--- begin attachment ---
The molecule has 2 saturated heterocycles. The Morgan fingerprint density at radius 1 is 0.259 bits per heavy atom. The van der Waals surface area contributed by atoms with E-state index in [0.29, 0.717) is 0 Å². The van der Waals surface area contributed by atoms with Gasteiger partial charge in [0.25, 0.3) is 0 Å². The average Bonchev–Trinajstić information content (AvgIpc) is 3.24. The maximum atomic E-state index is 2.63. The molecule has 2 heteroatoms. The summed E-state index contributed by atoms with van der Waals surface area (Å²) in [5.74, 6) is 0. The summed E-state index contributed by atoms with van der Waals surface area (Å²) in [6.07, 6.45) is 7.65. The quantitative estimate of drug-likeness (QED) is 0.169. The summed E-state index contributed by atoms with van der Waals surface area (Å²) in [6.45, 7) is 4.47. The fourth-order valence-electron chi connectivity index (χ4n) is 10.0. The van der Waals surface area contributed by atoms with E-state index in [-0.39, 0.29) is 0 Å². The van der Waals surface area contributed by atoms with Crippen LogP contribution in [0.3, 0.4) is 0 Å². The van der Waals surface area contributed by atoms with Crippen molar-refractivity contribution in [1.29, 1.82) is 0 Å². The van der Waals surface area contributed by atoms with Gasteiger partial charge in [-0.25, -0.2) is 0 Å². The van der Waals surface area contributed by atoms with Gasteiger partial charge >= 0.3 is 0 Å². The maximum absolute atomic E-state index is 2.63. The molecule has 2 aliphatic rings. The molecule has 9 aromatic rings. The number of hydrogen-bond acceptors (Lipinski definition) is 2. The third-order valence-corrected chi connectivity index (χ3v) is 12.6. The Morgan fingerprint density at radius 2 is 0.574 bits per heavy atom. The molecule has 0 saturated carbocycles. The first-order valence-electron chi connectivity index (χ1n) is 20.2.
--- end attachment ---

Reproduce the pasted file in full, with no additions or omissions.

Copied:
The molecule has 2 saturated heterocycles. The Morgan fingerprint density at radius 1 is 0.259 bits per heavy atom. The van der Waals surface area contributed by atoms with E-state index in [0.29, 0.717) is 0 Å². The van der Waals surface area contributed by atoms with Gasteiger partial charge in [0.25, 0.3) is 0 Å². The average Bonchev–Trinajstić information content (AvgIpc) is 3.24. The maximum atomic E-state index is 2.63. The molecule has 2 heteroatoms. The summed E-state index contributed by atoms with van der Waals surface area (Å²) in [5.74, 6) is 0. The summed E-state index contributed by atoms with van der Waals surface area (Å²) in [6.07, 6.45) is 7.65. The quantitative estimate of drug-likeness (QED) is 0.169. The summed E-state index contributed by atoms with van der Waals surface area (Å²) in [6.45, 7) is 4.47. The fourth-order valence-electron chi connectivity index (χ4n) is 10.0. The van der Waals surface area contributed by atoms with E-state index in [-0.39, 0.29) is 0 Å². The van der Waals surface area contributed by atoms with Crippen LogP contribution in [0.3, 0.4) is 0 Å². The van der Waals surface area contributed by atoms with Crippen molar-refractivity contribution in [1.29, 1.82) is 0 Å². The van der Waals surface area contributed by atoms with Gasteiger partial charge in [-0.25, -0.2) is 0 Å². The van der Waals surface area contributed by atoms with Gasteiger partial charge >= 0.3 is 0 Å². The maximum absolute atomic E-state index is 2.63. The molecule has 2 aliphatic rings. The molecule has 9 aromatic rings. The number of hydrogen-bond acceptors (Lipinski definition) is 2. The third-order valence-corrected chi connectivity index (χ3v) is 12.6. The Morgan fingerprint density at radius 2 is 0.574 bits per heavy atom. The molecule has 0 saturated carbocycles. The first-order valence-electron chi connectivity index (χ1n) is 20.2.